Don’t sell yourself short, either; you left out the header for your section on “Top 10 Ways to Convince the Muslims We’re on a Crusade”:

    8. Plant crosses in Muslim lands and make sure they’re big enough to be visible from really far away.

    So, as noted last year, you claim the celebration of Easter by Christians in the military while deployed in combat makes Muslims think the US military is on a crusade and endangers US military lives — while you simultaneously ignored the Jewish Sukkahs and pagan bonfires by their fellow troops.

    If you don’t think that’s denigration of the celebration of Easter by Christians in the military, you’ve got a funny definition of “religious freedom.” But, then, everybody can already see that…

    Nor do I think that service members should be stopped from celebrating religious holidays.

    You didn’t say that in the article, nor in the year since. Why bother bringing the “danger” of their celebrations up at all if you don’t think they should stop?

  • So, I was asked by the editors of the book to include a version of something I had originally written as an article. What difference does that make?

    Instead of evading the point with which came first, the article or the book chapter, why don’t you address the point — that General Schwarzkopf said that displays of Christianity by American troops in a Muslim country (even those much less visible than the examples in my article and/or book chapter) put our troops in danger. I want to see you say flat out, right here, that you disagree with what General Schwarzkopf said. Do you have the guts to do that?

  • @Chris Rodda

    What difference does that make?…

    You brought it up (and misstated the facts when you did so), so it must have made some difference to you.

    “The point that came first” was an effort to bring attention to a set of well-written articles on religious freedom in the military.

    Your issue was addressed more than a year ago (thus, the link). If you’ve missed the half-dozen links to it so far, read it at this link. In the comments there you’ll find further responses to your comment.

  • Why did you move my comment to the comments section on your year-and-a-half old post, JD? I want to see you answer my question here in the comments on this post. My name is coming up in places like Google when people search on my name because you mentioned me in THIS post, not your old post, so I want you to answer my question HERE where anybody seeing what you’re saying about me can also see how I’m responding.

    I want to see you say flat out, right HERE, in the comments on THIS post, that you think that General Schwarzkopf’s decision not to “wave a red flag in the face of religious extremists,” as he put it, was wrong. Do you think that General Schwarzkopf’s policy regarding religious services, which was “we won’t advertise them, publicize them, or let them be filmed — we don’t want them broadcast on TV for the whole Moslem world to see,” was wrong?

    This is a simple yes or no question, JD. Don’t you have the guts to answer it?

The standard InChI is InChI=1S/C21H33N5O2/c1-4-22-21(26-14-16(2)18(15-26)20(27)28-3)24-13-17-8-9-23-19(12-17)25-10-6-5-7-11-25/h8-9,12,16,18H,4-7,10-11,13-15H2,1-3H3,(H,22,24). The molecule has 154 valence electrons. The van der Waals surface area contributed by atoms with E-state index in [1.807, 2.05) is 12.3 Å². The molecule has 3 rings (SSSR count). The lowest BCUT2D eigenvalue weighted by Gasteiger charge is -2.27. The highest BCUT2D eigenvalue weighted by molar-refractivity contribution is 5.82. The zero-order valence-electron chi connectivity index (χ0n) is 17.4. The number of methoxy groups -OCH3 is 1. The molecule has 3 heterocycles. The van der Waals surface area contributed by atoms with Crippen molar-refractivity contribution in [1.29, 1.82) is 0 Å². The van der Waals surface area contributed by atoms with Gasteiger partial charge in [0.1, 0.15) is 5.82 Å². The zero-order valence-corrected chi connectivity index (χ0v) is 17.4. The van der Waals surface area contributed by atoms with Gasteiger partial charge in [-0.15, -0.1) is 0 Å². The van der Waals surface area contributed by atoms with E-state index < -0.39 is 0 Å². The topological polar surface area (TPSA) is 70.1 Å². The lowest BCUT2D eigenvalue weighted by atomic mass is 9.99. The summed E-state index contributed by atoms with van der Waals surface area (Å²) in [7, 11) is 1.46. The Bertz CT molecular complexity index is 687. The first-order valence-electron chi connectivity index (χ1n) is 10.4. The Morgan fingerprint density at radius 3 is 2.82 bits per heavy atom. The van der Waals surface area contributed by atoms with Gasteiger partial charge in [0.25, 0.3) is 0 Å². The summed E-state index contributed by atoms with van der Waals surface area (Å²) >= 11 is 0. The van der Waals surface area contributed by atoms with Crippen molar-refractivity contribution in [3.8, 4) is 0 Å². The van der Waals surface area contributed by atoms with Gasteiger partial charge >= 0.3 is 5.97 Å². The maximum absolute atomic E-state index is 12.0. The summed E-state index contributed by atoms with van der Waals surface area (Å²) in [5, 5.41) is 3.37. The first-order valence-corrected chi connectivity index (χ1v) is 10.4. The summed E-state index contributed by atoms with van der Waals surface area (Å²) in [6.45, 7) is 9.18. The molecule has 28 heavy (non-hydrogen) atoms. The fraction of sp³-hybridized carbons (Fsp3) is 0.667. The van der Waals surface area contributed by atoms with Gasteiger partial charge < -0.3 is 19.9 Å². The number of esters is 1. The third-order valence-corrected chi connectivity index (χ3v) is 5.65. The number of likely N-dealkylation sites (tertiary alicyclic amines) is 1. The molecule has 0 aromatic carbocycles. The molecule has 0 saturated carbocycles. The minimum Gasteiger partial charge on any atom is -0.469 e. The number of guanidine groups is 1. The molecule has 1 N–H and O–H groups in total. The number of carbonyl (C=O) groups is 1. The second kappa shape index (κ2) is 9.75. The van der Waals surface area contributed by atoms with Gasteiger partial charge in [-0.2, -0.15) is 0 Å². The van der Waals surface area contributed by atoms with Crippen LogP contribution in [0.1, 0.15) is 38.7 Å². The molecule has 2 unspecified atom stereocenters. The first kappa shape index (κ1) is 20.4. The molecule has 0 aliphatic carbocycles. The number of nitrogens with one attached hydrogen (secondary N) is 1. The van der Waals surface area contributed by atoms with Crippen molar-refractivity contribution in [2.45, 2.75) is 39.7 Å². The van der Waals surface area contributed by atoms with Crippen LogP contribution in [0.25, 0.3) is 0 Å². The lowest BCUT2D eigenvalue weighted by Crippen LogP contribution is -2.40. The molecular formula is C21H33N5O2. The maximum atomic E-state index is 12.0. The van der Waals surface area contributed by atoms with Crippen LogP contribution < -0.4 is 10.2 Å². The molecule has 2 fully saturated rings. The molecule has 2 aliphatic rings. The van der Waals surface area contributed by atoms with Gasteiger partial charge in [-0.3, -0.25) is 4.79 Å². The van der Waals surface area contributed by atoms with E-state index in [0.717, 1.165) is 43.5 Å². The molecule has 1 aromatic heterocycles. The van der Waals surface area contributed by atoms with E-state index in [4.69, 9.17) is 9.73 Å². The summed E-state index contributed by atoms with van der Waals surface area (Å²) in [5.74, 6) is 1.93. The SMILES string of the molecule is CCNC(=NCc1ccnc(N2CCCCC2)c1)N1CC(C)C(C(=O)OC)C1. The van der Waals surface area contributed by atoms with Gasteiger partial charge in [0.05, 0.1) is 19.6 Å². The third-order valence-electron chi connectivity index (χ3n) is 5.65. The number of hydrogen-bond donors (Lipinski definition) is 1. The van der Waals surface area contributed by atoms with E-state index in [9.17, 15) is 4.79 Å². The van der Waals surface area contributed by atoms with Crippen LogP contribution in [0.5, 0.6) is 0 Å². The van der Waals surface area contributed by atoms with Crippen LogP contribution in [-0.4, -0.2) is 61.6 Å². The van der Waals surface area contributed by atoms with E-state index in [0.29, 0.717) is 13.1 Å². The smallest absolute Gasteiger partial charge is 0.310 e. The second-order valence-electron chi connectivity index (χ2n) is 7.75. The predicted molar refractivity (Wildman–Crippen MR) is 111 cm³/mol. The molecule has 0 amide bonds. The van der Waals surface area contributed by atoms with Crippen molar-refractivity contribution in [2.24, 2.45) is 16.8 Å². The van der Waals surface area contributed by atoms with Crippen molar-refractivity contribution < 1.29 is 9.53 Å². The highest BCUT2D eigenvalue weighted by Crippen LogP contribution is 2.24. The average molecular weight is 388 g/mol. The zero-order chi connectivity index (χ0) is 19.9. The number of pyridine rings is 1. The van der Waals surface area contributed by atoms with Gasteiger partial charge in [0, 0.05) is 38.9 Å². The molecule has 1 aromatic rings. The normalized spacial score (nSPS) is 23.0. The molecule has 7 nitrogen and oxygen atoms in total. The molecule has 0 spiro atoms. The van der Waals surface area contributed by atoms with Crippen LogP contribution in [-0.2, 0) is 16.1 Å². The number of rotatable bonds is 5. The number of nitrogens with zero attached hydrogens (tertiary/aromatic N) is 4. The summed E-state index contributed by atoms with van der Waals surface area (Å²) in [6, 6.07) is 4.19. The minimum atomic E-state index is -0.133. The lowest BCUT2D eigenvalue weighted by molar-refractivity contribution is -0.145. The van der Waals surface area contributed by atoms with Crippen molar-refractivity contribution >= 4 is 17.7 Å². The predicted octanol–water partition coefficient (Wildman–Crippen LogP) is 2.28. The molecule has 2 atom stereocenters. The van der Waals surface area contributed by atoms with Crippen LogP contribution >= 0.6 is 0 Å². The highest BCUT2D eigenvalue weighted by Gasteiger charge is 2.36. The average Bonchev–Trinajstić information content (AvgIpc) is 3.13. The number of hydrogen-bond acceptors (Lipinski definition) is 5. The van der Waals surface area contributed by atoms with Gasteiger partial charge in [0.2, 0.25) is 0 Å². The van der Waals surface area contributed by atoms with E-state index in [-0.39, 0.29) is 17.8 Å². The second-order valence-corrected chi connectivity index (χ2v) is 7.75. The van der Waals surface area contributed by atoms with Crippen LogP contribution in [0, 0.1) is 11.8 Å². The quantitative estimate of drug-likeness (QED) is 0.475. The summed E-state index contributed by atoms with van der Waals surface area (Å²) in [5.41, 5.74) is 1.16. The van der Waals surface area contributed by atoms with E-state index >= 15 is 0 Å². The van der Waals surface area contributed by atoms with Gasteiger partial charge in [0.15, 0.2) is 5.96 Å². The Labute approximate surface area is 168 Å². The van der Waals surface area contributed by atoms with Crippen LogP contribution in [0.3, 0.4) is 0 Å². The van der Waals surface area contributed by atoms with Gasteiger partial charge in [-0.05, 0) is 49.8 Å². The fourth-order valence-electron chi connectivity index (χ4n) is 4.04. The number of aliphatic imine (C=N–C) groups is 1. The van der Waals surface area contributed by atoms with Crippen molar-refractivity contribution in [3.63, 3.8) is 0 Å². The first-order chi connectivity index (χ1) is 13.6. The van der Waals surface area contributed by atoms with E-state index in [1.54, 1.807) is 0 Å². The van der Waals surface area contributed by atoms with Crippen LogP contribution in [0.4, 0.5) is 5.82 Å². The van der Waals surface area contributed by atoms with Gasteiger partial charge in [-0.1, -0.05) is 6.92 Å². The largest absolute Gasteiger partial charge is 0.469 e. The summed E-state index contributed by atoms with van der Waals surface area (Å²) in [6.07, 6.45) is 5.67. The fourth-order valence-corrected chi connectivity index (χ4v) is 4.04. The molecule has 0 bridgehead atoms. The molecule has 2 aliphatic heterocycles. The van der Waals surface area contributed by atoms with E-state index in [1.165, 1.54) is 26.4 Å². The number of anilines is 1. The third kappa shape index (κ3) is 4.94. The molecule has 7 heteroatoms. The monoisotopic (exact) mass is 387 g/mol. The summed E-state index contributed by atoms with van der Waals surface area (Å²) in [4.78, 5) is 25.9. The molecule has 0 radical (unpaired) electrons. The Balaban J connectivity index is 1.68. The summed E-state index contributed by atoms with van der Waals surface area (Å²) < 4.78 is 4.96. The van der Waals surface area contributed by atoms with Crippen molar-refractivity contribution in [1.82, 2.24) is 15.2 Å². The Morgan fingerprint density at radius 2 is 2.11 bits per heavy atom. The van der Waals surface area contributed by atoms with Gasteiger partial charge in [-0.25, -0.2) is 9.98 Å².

• Are you really moving Ms. Rodda’s comments to silence her? Honestly, if Christians followed the teachings of Jesus, there would be no need for non-believers or people of other faiths to form organisations to protect their rights to freedom of speech, guaranteed us by the forefathers.

    Regardless of anyone’s position, yours should be to love and forgive, not attack and slander. I feel embarrassed for you and your ilk.

    This is how HE said it should be done.

    “When you pray, do not be like the hypocrites, who love to stand and pray in the synagogues and on street corners so that others may see them. Amen, I say to you, they have received their reward.
    But when you pray, go to your inner room, close the door, and pray to your Father in secret. And your Father who sees in secret will repay you.”

    Jesus speaking to his disciples in Matthew, chapter 6

  • Prayer should be vertical, toward one’s god – not horizontal, just so others can see. And in the case of fighting on the soil of Muslims, such horizontal prayer threatens the soldiers and threatens the mission. Imagine if our country was occupied by Muslims who we touting the superiority of their religion?

  • @jenz mandu

    Are you really moving Ms. Rodda’s comments to silence her?

    Um, no. You might consider reading the discussion above.

    @Chris Rodda

    My name is coming up in places like Google…

    You’re concerned about Google? This is about your treatment of the religious freedom of US troops deployed to war.

    If you choose to ignore responses to your comments, that’s your decision. You are apparently concerned about people web-searching your name and finding this article. Well, now they’ll see your reaction and come to their own conclusion.

    Given the juvenile nature of your response, you don’t seem to have done yourself any favors.

  • Ken,

    There are Muslims who tout the superiority of their religion, and some do live here. Besides, my understanding of Muslims (based on some cultural reading) is that most Muslims respect, while they disagree, with someone of faith. Their biggest problem with America is not the religion; it’s the perceived lack of morality. I dare you to find an institution in America, larger than the Church, that aims to improve the morals of Americans (specifically charity, cleanliness, faithfulness to a spouse).

    Horizontal prayer is not restricted to those prayers ‘just so others can see.’ Public prayer for the sake of showing off is wrong, but public prayer to help others worship (sermons, songs, dramas, humble personal prayers) is a good thing.